Red-breasted Swallow

Information about the Bird Red-breasted Swallow

The red-breasted swallow , also known as the rufous-chested swallow, (Cecropis semirufa) is a large swallow, a member of the Hirundinidae family of swallows and martins. It breeds in equatorial Africa, although most common in the east. It is a partial migrant, following the rains beyond the breeding range in the wet season.

The red-breasted swallow is similar to the mosque swallow but is slightly smaller and has longer tail streatmers, both species having a blue crown and mantle contrasting with a rufous rump and underparts, In the red-breasted swallow the dark crown extends below the eye and there is no white on the underwing. The juvenile is similar to the red-rumped swallow but has blue on the side of the head rather than blue.
The red-breasted swallow is fund over most of Africa south of the Sahara from the Eastern Cape north to northern Namibia and southern Angola in the west and Mozambique in the east, with a disjunct range from Senegal south to northern Angola east to Uganda, south western Kenya and north western Tanzania.
The red-breasted swallow is migratory in most of its range, in southern Africa is a summer visitor, nesting between July and March with most of the population migrating to equatorial Africa, although a few remain all year. In some parts of its range, e.g. in south-eastern Nigeria to Gabon it appears to be resident but is mostly a rainy season breeding visitor across its northern range.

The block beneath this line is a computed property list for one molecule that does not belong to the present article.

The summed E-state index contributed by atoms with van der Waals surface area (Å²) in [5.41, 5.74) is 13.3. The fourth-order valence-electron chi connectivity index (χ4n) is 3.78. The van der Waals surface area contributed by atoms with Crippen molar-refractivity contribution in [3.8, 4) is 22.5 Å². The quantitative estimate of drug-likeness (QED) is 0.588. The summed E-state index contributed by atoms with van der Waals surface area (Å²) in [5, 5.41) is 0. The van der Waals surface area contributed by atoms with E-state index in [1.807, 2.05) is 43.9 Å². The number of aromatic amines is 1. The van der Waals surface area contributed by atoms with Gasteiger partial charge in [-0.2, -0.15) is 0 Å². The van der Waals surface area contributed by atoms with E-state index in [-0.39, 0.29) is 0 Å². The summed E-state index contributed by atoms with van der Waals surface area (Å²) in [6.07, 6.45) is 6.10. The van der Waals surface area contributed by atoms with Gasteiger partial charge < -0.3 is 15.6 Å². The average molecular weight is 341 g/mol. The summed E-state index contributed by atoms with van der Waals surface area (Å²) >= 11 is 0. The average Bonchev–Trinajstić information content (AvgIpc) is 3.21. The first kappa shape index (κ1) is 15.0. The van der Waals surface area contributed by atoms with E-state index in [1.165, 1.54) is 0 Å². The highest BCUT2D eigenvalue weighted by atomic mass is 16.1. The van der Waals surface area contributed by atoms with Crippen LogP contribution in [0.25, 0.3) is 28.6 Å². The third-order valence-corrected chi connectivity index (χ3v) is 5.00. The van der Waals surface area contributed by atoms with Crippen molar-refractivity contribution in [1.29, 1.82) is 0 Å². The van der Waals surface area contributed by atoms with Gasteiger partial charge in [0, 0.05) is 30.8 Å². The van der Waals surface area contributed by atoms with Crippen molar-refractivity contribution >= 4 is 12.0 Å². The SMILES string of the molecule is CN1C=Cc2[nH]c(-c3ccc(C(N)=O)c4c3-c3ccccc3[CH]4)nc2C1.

The red-breasted swallow is a bird of dry open country. In more wooded areas it is replaced by the similar mosque swallow. It builds a closed mud nest with a tubular entrance in a cavity or under bridges and similar structures. It will use deserted buildings, tree holes or caves, and has benefited from the construction of railway bridges and similar structures. Three eggs is a typical clutch.
The red-breasted swallow builds a closed mud nest with a tubular entrance in a cavity or under bridges and similar structures. It will use deserted buildings, tree holes or caves, and has benefited from the construction of railway bridges and similar structures. It is generally a solitary species and pairs rarely breed in groups. Three eggs is a typical clutch. These birds feed on insects which are almost all caught in the air and the species rarely lands on the ground rather perching on wires and twigs. The typical flight is slow and buoyant. Like the closely related red-rumped and mosque swallows the nests of the red-breasted swallow are often usurped by the white-rumped swift.
There are two recognised subspecies.
The birds breeding in east Africa are intermediate and have been named as a potential third subspecies Cecropis semirufa neumanni.

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